denarius

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English[edit]

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Etymology[edit]

Borrowed from Latin dēnārius. Doublet of denar and dinar.

Pronunciation[edit]

Noun[edit]

denarius (plural denarii or denariuses)

  1. (Ancient Rome, numismatics) A small silver coin issued both during the Roman Republic and during the Roman Empire, equal to 10 asses or 4 sesterces.
    • 1966, James Workman, The Mad Emperor, Melbourne, Sydney: Scripts, page 146:
      "Sorry, I thought you were Aurel. He owes me a denarius. Have you seen him?"
    • 2007, Philip Matyszak, Ancient Rome on 5 Denarii a Day (title of the book)[1]

Usage notes[edit]

Translations[edit]

References[edit]

Anagrams[edit]

Latin[edit]

Alternative forms[edit]

Etymology[edit]

From dēnī (ten each) +‎ -ārius.

Pronunciation[edit]

Adjective[edit]

dēnārius (feminine dēnāria, neuter dēnārium); first/second-declension adjective

  1. Containing or consisting of ten things
  2. tenfold, denary
    • 412 CE – 426 CE, Aurelius Augustinus Hipponensis, City of God 20.23 :
      Quid sī enim numerō istō dēnāriō ūniversitās rēgum significāta est, post quōs ille ventūrus est; sīcut mīllēnāriō, centēnāriō, septēnāriō significātur plērumque ūniversitās, et aliīs atque aliīs numerīs, quōs nunc commemorāre nōn est necesse?
      What if this 10 were to represent all of the kings—after whom he [the Antichrist] is to come—just as 1000, 100, and 7 (as well as other numbers that don't need to be remembered now) often represent totality?
      (literally, “What if through this tenfold number the totality of the kings is signified, after whom he is to come, just as through the thousandfold, hundredfold, and sevenfold [number] totality is oftentimes signified, and through other and other numbers that is not necessary to remember now?”)

Declension[edit]

First/second-declension adjective.

Number Singular Plural
Case / Gender Masculine Feminine Neuter Masculine Feminine Neuter
Nominative dēnārius dēnāria dēnārium dēnāriī dēnāriae dēnāria
Genitive dēnāriī dēnāriae dēnāriī dēnāriōrum dēnāriārum dēnāriōrum
Dative dēnāriō dēnāriō dēnāriīs
Accusative dēnārium dēnāriam dēnārium dēnāriōs dēnāriās dēnāria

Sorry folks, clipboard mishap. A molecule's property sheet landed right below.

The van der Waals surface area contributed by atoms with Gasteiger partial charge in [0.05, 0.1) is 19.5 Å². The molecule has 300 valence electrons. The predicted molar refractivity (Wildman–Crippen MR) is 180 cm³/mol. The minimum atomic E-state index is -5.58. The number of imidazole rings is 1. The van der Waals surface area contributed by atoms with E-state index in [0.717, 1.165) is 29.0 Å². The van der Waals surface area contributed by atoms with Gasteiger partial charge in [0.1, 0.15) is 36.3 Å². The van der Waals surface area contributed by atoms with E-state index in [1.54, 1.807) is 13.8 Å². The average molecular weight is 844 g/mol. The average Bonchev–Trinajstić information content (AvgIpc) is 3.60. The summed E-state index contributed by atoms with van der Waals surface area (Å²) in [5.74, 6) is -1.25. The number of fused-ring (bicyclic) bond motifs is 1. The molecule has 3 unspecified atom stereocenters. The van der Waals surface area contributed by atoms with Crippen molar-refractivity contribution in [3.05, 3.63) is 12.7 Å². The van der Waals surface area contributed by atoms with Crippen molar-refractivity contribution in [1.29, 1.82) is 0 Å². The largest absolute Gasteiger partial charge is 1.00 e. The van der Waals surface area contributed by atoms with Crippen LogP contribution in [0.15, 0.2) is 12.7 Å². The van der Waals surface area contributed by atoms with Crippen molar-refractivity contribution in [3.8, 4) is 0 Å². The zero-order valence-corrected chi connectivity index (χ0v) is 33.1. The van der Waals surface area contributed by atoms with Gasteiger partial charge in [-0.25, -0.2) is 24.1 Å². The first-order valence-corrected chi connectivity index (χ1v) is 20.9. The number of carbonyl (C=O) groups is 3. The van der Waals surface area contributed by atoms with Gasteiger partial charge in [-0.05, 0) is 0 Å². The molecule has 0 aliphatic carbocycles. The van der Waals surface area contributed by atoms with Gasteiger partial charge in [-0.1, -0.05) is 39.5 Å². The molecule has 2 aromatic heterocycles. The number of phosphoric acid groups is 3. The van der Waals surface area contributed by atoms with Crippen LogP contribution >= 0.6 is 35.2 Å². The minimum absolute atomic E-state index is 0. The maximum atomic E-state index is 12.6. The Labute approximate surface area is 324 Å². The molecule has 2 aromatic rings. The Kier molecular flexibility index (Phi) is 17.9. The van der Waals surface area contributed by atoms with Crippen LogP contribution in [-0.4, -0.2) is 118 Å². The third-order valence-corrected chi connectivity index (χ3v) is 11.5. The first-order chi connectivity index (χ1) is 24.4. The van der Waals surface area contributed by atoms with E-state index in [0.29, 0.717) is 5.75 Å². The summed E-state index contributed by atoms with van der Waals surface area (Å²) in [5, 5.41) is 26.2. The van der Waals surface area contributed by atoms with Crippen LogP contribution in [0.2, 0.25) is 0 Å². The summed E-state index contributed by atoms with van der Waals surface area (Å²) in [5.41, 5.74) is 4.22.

Ablative dēnāriō dēnāriā dēnāriō dēnāriīs
Vocative dēnārie dēnāria dēnārium dēnāriī dēnāriae dēnāria

Noun[edit]

dēnārius m (genitive dēnāriī or dēnārī); second declension

  1. denarius (due to a single coin's value of 10 asses, each made of silver.)

Usage notes[edit]

The denarius was always valued at four sesterces. When the denarius was first introduced, the sestertius was valued at 2.5 asses, making a denarius 10 asses. The denarius and sestertius were later revalued to be 16 and 4 asses, respectively, maintaining the ratio of 4 sesterces to each denarius.

Declension[edit]

Second-declension noun.

Case Singular Plural
Nominative dēnārius dēnāriī
Genitive dēnāriī
dēnārī1
dēnāriōrum
Dative dēnāriō dēnāriīs
Accusative dēnārium dēnāriōs
Ablative dēnāriō dēnāriīs
Vocative dēnārie dēnāriī

1Found in older Latin (until the Augustan Age).

Related terms[edit]

  • 𐆖 (the symbol for the denarius)

Descendants[edit]

  • Italo-Romance:
    • Corsican: dinaru
    • Italian: denaro, danaro, danaio
    • Neapolitan: denaro
    • Sicilian: dinaru
  • North Italian:
  • Gallo-Romance:
  • Ibero-Romance:
  • Ancient borrowings:
    • Ancient Greek: δηνάριον (dēnárion) (see there for further descendants)
    • Proto-Brythonic: *dinėr (see there for further descendants)

Reflexes of an assumed variant *dīnārius (first vowel influenced by Byzantine Greek δηνάριον /diˈnarion/)[1]

Modern borrowings:

References[edit]

  1. ^ Joan Coromines; José A. Pascual (1984), “dinero”, in Diccionario crítico etimológico castellano e hispánico (in Spanish), volume II (Ce–F), Madrid: Gredos, →ISBN, page 497

Further reading[edit]

  • denarius”, in Charlton T. Lewis and Charles Short (1879) A Latin Dictionary, Oxford: Clarendon Press
  • denarius”, in Charlton T. Lewis (1891) An Elementary Latin Dictionary, New York: Harper & Brothers
  • denarius in Charles du Fresne du Cange’s Glossarium Mediæ et Infimæ Latinitatis (augmented edition with additions by D. P. Carpenterius, Adelungius and others, edited by Léopold Favre, 1883–1887)
  • denarius in Gaffiot, Félix (1934) Dictionnaire illustré latin-français, Hachette
  • Carl Meißner; Henry William Auden (1894) Latin Phrase-Book[1], London: Macmillan and Co.
    • corn had gone up to 50 denarii the bushel: ad denarios L in singulos modios annona pervenerat
  • denarius”, in Harry Thurston Peck, editor (1898) Harper's Dictionary of Classical Antiquities, New York: Harper & Brothers
  • denarius”, in William Smith et al., editor (1890) A Dictionary of Greek and Roman Antiquities, London: William Wayte. G. E. Marindin